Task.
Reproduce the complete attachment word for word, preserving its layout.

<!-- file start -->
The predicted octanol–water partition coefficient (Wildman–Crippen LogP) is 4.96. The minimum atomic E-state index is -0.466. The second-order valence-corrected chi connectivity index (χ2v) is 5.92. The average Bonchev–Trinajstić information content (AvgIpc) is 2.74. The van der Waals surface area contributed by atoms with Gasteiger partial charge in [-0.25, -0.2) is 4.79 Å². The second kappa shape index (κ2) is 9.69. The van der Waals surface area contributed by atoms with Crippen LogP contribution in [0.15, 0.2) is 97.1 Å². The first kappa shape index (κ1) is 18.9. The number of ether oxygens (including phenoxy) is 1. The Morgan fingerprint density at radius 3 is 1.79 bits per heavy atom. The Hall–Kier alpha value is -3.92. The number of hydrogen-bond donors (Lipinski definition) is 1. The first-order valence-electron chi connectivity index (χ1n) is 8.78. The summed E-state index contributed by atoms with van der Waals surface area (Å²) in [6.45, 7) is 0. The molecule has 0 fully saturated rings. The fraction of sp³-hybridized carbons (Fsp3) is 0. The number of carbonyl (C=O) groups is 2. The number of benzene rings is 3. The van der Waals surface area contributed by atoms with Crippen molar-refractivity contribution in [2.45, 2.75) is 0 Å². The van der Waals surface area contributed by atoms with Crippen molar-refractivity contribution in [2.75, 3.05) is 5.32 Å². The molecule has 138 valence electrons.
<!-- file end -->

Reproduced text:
The predicted octanol–water partition coefficient (Wildman–Crippen LogP) is 4.96. The minimum atomic E-state index is -0.466. The second-order valence-corrected chi connectivity index (χ2v) is 5.92. The average Bonchev–Trinajstić information content (AvgIpc) is 2.74. The van der Waals surface area contributed by atoms with Gasteiger partial charge in [-0.25, -0.2) is 4.79 Å². The second kappa shape index (κ2) is 9.69. The van der Waals surface area contributed by atoms with Crippen LogP contribution in [0.15, 0.2) is 97.1 Å². The first kappa shape index (κ1) is 18.9. The number of ether oxygens (including phenoxy) is 1. The Morgan fingerprint density at radius 3 is 1.79 bits per heavy atom. The Hall–Kier alpha value is -3.92. The number of hydrogen-bond donors (Lipinski definition) is 1. The first-order valence-electron chi connectivity index (χ1n) is 8.78. The summed E-state index contributed by atoms with van der Waals surface area (Å²) in [6.45, 7) is 0. The molecule has 0 fully saturated rings. The fraction of sp³-hybridized carbons (Fsp3) is 0. The number of carbonyl (C=O) groups is 2. The number of benzene rings is 3. The van der Waals surface area contributed by atoms with Crippen molar-refractivity contribution in [2.45, 2.75) is 0 Å². The van der Waals surface area contributed by atoms with Crippen molar-refractivity contribution in [2.75, 3.05) is 5.32 Å². The molecule has 138 valence electrons.